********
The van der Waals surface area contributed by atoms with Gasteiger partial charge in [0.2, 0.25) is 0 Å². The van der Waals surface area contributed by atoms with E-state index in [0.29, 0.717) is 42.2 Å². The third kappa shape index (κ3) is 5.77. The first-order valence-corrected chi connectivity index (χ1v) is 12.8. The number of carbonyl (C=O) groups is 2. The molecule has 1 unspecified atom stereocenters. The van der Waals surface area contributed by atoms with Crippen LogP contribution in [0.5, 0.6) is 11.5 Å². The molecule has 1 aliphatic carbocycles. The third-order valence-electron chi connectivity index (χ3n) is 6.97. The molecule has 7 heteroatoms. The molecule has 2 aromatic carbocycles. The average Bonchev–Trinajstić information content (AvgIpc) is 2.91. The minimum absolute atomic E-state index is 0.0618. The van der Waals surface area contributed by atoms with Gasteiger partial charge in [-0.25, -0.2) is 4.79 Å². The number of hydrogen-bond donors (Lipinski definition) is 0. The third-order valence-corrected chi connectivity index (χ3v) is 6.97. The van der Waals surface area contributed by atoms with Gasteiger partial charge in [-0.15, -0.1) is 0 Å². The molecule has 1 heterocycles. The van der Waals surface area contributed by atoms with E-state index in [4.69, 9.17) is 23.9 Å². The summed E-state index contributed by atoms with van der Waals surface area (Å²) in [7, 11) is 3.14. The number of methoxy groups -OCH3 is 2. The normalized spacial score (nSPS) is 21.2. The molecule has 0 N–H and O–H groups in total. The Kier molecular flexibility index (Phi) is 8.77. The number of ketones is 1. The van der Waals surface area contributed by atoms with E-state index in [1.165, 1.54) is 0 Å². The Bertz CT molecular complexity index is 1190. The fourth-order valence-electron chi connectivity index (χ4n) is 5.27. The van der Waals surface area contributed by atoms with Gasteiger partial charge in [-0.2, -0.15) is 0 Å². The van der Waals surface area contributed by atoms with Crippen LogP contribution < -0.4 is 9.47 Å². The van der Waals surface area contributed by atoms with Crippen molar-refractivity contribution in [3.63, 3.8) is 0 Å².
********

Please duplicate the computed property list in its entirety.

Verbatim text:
The van der Waals surface area contributed by atoms with Gasteiger partial charge in [0.2, 0.25) is 0 Å². The van der Waals surface area contributed by atoms with E-state index in [0.29, 0.717) is 42.2 Å². The third kappa shape index (κ3) is 5.77. The first-order valence-corrected chi connectivity index (χ1v) is 12.8. The number of carbonyl (C=O) groups is 2. The molecule has 1 unspecified atom stereocenters. The van der Waals surface area contributed by atoms with Crippen LogP contribution in [0.5, 0.6) is 11.5 Å². The molecule has 1 aliphatic carbocycles. The third-order valence-electron chi connectivity index (χ3n) is 6.97. The molecule has 7 heteroatoms. The molecule has 2 aromatic carbocycles. The average Bonchev–Trinajstić information content (AvgIpc) is 2.91. The minimum absolute atomic E-state index is 0.0618. The van der Waals surface area contributed by atoms with Gasteiger partial charge in [-0.25, -0.2) is 4.79 Å². The number of hydrogen-bond donors (Lipinski definition) is 0. The third-order valence-corrected chi connectivity index (χ3v) is 6.97. The van der Waals surface area contributed by atoms with Gasteiger partial charge in [-0.15, -0.1) is 0 Å². The molecule has 1 heterocycles. The van der Waals surface area contributed by atoms with E-state index in [4.69, 9.17) is 23.9 Å². The summed E-state index contributed by atoms with van der Waals surface area (Å²) in [7, 11) is 3.14. The number of methoxy groups -OCH3 is 2. The normalized spacial score (nSPS) is 21.2. The molecule has 0 N–H and O–H groups in total. The Kier molecular flexibility index (Phi) is 8.77. The number of ketones is 1. The van der Waals surface area contributed by atoms with E-state index in [1.165, 1.54) is 0 Å². The Bertz CT molecular complexity index is 1190. The fourth-order valence-electron chi connectivity index (χ4n) is 5.27. The van der Waals surface area contributed by atoms with Gasteiger partial charge in [-0.2, -0.15) is 0 Å². The van der Waals surface area contributed by atoms with Crippen LogP contribution < -0.4 is 9.47 Å². The van der Waals surface area contributed by atoms with Crippen molar-refractivity contribution in [3.63, 3.8) is 0 Å².